Alongfortheride: We had a similar positive experience at Caltech. They explained what kind of students they were intent in recruiting; they were brutally honest about the course load that was expected of them; they admitted that Caltech was not for most everyone; and they even recommended a visit to Harvey Mudd for another "tech" viewpoint. I thought that honesty was a great marketing strategy and my D really liked the school. We left impressed despite the fact that the tour guide never showed up and that we only had a cursory look of classrooms and dorms. Go figure.

I agree with you, Jamimom. It seems like such a good idea to go traipsing all over the country to find the “right fit,” and then it makes you wonder. Of course, I was one of those kids who didn’t think about college until way into senior year and went to the local U sight unseen. It is hard to fathom now, but it worked for me. I wonder if exhaustion will drive us to the old ways.

One thing made clear by all the great advice is that there’s a lot of research to be done even before applying. It seems daunting. I just don’t know how willing and able D will be to put the time and effort. I wanted to be well-informed for general support and guidance, but had hoped not to interfere too much in the selection process. Now I’m not so sure what the right approach is.

By Bookworm (Bookworm) on Monday, August 09, 2004 - 11:14 pm: Edit

Justanothermom, Your experience at Caltech is a case in point. We had a guide for us & a man, and son was allowed to sit in classes all day. They apologized that he could not do an overnight, but we knew this when aranged the date.
At other schools, he was able to talk to dept. heads, and always allowed to sit in classes. Tour guides were mixed.
I went to college 'sight unseen', and would never recommend that route. I suspect a balance would be to visit sm, med, large; urban, college town. I don't see how people can really visit 12 or more, yet there are clearly wonderful, uniques schools out there.

By Justanothermom (Justanothermom) on Monday, August 09, 2004 - 11:48 pm: Edit

Bookworm, Did I understand you correctly that you had similar experience at Caltech? It would be really nice to corraborate that first impression.

By Bookworm (Bookworm) on Tuesday, August 10, 2004 - 07:27 am: Edit

Just-another-mom,
I meant we had good guide, and since so few of us, it was personal. Other kids would come by to answer specific questions. S didn't ask to see dept. heads, because he will never run out of courses. Mostly, Adm Dir and S discussed 'fit' and why an IT over a LAC or university. Like you, they were honest about workload (which scared me), the type of students, and GPA. My S could care less about dorms, so tour guide focussed on me for that. (At another school, my S basically told me to tour dorms, since I'm more particular.)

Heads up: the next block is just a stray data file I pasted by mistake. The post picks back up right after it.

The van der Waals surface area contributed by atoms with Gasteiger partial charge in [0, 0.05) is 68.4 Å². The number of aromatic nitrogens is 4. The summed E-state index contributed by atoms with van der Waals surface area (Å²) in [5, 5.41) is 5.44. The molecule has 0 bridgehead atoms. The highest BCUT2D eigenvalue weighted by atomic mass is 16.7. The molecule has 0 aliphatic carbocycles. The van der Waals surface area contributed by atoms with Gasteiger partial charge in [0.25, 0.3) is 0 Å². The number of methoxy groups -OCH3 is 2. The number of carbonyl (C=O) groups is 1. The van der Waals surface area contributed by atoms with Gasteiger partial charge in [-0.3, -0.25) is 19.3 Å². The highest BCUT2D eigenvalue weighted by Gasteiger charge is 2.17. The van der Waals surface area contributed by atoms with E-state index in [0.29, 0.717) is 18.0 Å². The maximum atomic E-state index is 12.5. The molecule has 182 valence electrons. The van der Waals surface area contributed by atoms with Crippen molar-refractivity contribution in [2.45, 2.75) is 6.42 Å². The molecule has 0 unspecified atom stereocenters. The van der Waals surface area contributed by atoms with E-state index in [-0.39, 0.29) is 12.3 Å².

On larger tours, we met the chatty parents, asking questions that are covered elsewhere. Caltech had a movie first that answered basic Qs.
At one school, where S got generous merit $, it was obvious they lacked the depth in his field. Still, they couldn't have been nicer to us, and I've since referred other kids to this school.
I know I'm posting long, but the difference between the privates and our state school became so obvious during this process. Private schools always responded to phone call inquiries, even mundane Qs about hotels in area, yet our state U lost paperwork 3x!

By Justanothermom (Justanothermom) on Tuesday, August 10, 2004 - 09:47 am: Edit

Bookworm, Thanks for the follow-up. The workload scared me too, although it didn't seem to bother my D. She assures me that the cooperative environment would make a huge difference. Interesting that there were so few people during your visit. It was standing room only when we were there.

This thread seems to have gotten completely off topic, though. Any other opinions on the original question?

By Jnm123 (Jnm123) on Tuesday, August 10, 2004 - 10:20 am: Edit

Blossom et al---

I think this is the first time in all my various posts that I have NOT mentioned the specific school involved re: a personal experience. And let's be honest--in this instance, the reasons are obvious. For one, college adcoms read CC. And secondly, with a D who's a rising senior, we're just starting the whole admissions & merit aid dance, necessitating putting one's best foot forward.